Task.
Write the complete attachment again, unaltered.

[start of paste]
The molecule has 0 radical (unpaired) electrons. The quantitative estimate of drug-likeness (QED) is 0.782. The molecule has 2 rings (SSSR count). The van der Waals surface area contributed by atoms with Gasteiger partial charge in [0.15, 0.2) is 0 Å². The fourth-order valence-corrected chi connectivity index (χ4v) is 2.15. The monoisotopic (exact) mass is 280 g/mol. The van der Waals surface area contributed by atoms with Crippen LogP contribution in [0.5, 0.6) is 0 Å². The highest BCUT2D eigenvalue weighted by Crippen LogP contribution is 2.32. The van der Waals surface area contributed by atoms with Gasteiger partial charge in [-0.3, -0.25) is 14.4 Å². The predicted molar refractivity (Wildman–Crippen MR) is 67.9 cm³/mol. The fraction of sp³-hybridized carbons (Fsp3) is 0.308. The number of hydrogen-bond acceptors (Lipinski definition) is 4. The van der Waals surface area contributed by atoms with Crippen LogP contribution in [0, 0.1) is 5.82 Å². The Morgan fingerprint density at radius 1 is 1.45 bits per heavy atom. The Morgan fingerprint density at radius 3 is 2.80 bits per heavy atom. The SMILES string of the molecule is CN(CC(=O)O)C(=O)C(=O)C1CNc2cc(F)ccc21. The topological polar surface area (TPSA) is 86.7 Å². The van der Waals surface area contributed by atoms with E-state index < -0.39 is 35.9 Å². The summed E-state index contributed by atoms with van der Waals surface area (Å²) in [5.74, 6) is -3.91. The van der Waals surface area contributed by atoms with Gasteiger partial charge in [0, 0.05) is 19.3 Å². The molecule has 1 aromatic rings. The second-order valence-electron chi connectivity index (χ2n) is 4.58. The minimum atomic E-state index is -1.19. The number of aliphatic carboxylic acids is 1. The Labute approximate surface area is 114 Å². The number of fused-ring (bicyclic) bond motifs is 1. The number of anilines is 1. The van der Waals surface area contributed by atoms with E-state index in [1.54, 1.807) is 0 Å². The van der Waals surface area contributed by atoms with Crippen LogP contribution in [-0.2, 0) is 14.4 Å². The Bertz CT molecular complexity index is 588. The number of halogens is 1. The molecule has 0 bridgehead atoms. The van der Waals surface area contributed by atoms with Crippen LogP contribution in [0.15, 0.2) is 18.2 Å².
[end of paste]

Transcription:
The molecule has 0 radical (unpaired) electrons. The quantitative estimate of drug-likeness (QED) is 0.782. The molecule has 2 rings (SSSR count). The van der Waals surface area contributed by atoms with Gasteiger partial charge in [0.15, 0.2) is 0 Å². The fourth-order valence-corrected chi connectivity index (χ4v) is 2.15. The monoisotopic (exact) mass is 280 g/mol. The van der Waals surface area contributed by atoms with Crippen LogP contribution in [0.5, 0.6) is 0 Å². The highest BCUT2D eigenvalue weighted by Crippen LogP contribution is 2.32. The van der Waals surface area contributed by atoms with Gasteiger partial charge in [-0.3, -0.25) is 14.4 Å². The predicted molar refractivity (Wildman–Crippen MR) is 67.9 cm³/mol. The fraction of sp³-hybridized carbons (Fsp3) is 0.308. The number of hydrogen-bond acceptors (Lipinski definition) is 4. The van der Waals surface area contributed by atoms with Crippen LogP contribution in [0, 0.1) is 5.82 Å². The Morgan fingerprint density at radius 1 is 1.45 bits per heavy atom. The Morgan fingerprint density at radius 3 is 2.80 bits per heavy atom. The SMILES string of the molecule is CN(CC(=O)O)C(=O)C(=O)C1CNc2cc(F)ccc21. The topological polar surface area (TPSA) is 86.7 Å². The van der Waals surface area contributed by atoms with E-state index < -0.39 is 35.9 Å². The summed E-state index contributed by atoms with van der Waals surface area (Å²) in [5.74, 6) is -3.91. The van der Waals surface area contributed by atoms with Gasteiger partial charge in [0, 0.05) is 19.3 Å². The molecule has 1 aromatic rings. The second-order valence-electron chi connectivity index (χ2n) is 4.58. The minimum atomic E-state index is -1.19. The number of aliphatic carboxylic acids is 1. The Labute approximate surface area is 114 Å². The number of fused-ring (bicyclic) bond motifs is 1. The number of anilines is 1. The van der Waals surface area contributed by atoms with E-state index in [1.54, 1.807) is 0 Å². The van der Waals surface area contributed by atoms with Crippen LogP contribution in [-0.2, 0) is 14.4 Å². The Bertz CT molecular complexity index is 588. The number of halogens is 1. The molecule has 0 bridgehead atoms. The van der Waals surface area contributed by atoms with Crippen LogP contribution in [0.15, 0.2) is 18.2 Å².